Recent developments in prevention are pointing to worrying gaps in the community-based approach to HIV prevention in Canada.
Perhaps we have been used to having only a single prevention technology on our books for so long – think condoms – that our ducks are not always in a row when new ones like PrEP come along. Thus potholes in our response become apparent – and none leap in to fix them.
After a series of somewhat inconclusive PrEP trials, whose results were marred by adherence issues, the results of more stringent trials like the PROUD and IPERGAY studies are in, and they are good. So good, in fact, that it would now be foolish not to put PrEP right at the front of the shelf that features ways to stay HIV-negative.
Commendably, some agencies in Canada are quickly moving to add information about PrEP to their websites. Nothing is being done, though, to improve access to the technology in question. And that’s a huge fail, because the drug involved here (Truvada) is not licensed in Canada other than for therapeutic use. True, you may be able to get it “off-label” – prescribed for prevention purposes – if you have a cooperative doctor and a generous health insurance plan, or lots of money to afford it. Truvada will in fact cost you $700 to $1,000 per month. The bottom line? PrEP as an equal-access prevention tool for Canadians currently falls way short of its potential.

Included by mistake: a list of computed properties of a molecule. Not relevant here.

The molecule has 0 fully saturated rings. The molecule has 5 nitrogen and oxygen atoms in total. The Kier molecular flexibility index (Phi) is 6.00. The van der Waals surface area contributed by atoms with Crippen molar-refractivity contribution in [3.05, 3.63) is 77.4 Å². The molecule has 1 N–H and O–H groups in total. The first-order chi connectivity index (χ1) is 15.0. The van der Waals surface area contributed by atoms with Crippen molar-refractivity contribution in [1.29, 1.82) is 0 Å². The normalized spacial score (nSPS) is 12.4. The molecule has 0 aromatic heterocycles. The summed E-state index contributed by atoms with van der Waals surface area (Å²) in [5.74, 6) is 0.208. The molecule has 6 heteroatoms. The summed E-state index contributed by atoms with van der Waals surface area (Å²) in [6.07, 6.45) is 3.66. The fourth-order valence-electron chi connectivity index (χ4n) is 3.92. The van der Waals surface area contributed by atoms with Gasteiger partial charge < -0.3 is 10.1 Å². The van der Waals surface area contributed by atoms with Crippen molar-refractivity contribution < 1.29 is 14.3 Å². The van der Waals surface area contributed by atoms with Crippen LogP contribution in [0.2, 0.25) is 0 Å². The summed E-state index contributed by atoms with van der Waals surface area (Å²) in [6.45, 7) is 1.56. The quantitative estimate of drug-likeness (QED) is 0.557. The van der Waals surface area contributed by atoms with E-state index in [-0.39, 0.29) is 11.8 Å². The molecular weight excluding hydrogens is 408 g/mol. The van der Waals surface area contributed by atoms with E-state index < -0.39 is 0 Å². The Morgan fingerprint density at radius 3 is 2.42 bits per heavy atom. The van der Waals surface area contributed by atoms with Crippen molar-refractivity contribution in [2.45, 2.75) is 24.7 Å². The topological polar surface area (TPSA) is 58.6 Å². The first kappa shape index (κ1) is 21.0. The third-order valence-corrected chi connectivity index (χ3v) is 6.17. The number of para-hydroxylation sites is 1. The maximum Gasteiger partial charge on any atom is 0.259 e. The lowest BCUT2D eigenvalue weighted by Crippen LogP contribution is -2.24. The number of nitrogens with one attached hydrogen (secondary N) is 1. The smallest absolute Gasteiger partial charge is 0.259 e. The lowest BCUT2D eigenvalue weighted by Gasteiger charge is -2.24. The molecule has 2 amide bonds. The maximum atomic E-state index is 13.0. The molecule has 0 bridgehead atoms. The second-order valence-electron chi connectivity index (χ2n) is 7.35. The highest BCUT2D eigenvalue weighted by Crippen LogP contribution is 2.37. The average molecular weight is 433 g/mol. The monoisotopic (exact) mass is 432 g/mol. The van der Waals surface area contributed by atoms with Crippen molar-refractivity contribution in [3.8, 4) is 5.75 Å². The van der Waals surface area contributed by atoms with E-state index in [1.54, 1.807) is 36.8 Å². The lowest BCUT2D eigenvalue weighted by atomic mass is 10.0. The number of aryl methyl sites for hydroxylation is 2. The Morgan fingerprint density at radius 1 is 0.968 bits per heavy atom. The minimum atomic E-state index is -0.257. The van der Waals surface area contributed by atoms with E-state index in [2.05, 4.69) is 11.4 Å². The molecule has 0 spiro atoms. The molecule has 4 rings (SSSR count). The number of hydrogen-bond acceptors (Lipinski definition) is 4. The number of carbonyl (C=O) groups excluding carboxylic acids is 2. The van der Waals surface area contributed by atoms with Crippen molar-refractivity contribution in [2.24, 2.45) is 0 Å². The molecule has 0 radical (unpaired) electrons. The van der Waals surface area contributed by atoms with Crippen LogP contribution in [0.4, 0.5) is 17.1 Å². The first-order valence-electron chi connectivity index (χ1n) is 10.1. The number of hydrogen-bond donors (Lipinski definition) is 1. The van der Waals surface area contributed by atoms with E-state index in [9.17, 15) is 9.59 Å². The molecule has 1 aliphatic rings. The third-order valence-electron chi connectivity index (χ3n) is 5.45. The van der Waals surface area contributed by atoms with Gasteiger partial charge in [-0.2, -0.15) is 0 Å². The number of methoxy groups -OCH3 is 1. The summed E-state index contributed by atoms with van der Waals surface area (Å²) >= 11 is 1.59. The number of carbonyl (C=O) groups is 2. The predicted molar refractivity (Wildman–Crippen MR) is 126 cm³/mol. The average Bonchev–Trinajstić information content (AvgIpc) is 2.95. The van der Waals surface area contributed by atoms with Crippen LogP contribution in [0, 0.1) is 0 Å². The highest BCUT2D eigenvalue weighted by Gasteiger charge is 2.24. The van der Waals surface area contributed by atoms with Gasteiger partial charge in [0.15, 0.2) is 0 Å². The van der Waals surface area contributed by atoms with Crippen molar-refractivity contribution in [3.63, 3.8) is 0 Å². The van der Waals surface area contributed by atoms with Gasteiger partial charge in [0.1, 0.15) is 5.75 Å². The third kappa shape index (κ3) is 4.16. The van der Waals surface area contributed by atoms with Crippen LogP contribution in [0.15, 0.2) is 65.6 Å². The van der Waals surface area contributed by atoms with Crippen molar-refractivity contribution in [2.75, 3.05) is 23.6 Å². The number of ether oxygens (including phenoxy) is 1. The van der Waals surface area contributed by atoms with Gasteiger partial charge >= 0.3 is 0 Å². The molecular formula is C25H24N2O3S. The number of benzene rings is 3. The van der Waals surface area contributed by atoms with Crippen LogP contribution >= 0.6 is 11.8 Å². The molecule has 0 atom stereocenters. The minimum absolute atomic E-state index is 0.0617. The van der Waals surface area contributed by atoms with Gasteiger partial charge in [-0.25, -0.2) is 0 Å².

The FDA approved Truvada for prevention in the United States in July 2012. Elsewhere, the French group Nous sommes PrEP recently called for Truvada manufacturer Gilead to file an application in that country for the use of Truvada as PrEP and for the French healthcare system to cover the cost of PrEP, amongst other implementation activities. In Canada, we hear crickets.
Those engaged in prevention work should not only spread the word about PrEP and its potential, but also see that potential realized by addressing the access issues involved. We need guidelines for its use, too. Says CATIE’s James Wilton, “While the United States, South Africa and Quebec have developed PrEP guidelines for healthcare providers, no guidelines exist for other types of service providers or for healthcare providers in other parts of Canada or the world.”
Let’s make a start, though, by using our contacts with the drug industry to urge Gilead to file an application with Health Canada to license Truvada for PrEP in this country. The potential market is, after all, huge. Then let’s make sure that it’s covered by drug plans everywhere.
There are parallels elsewhere. One could argue that our response to another tool related to HIV prevention, home testing, is equally turgid. OraQuick, for instance – a seemingly reliable HIV home test kit available for about $40 in the United States – is not available in Canada. Neither is another test kit approved there, the Home Access HIV-1 Test System. Why? Their respective manufacturers have not applied for a licence in Canada. Meanwhile, prevention experts here scurry – again commendably – to increase testing opportunities, minus new and easy options for doing so, largely without addressing the access issue. (A notable exception is from the community of people living with HIV. Positive Living BC, for example, has recently urged Health Canada to provide and regulate home HIV test kits.)
What does all of this tell us? We need, I think, to become better at actually implementing some of the game-changing options in the prevention landscape that are now out there. The rewards, after all, are there for the taking.
Bob Leahy is a person living with HIV since 1993 who lives in Warkworth, Ontario. He is currently the editor of PositiveLite.com, Canada’s Online HIV Magazine.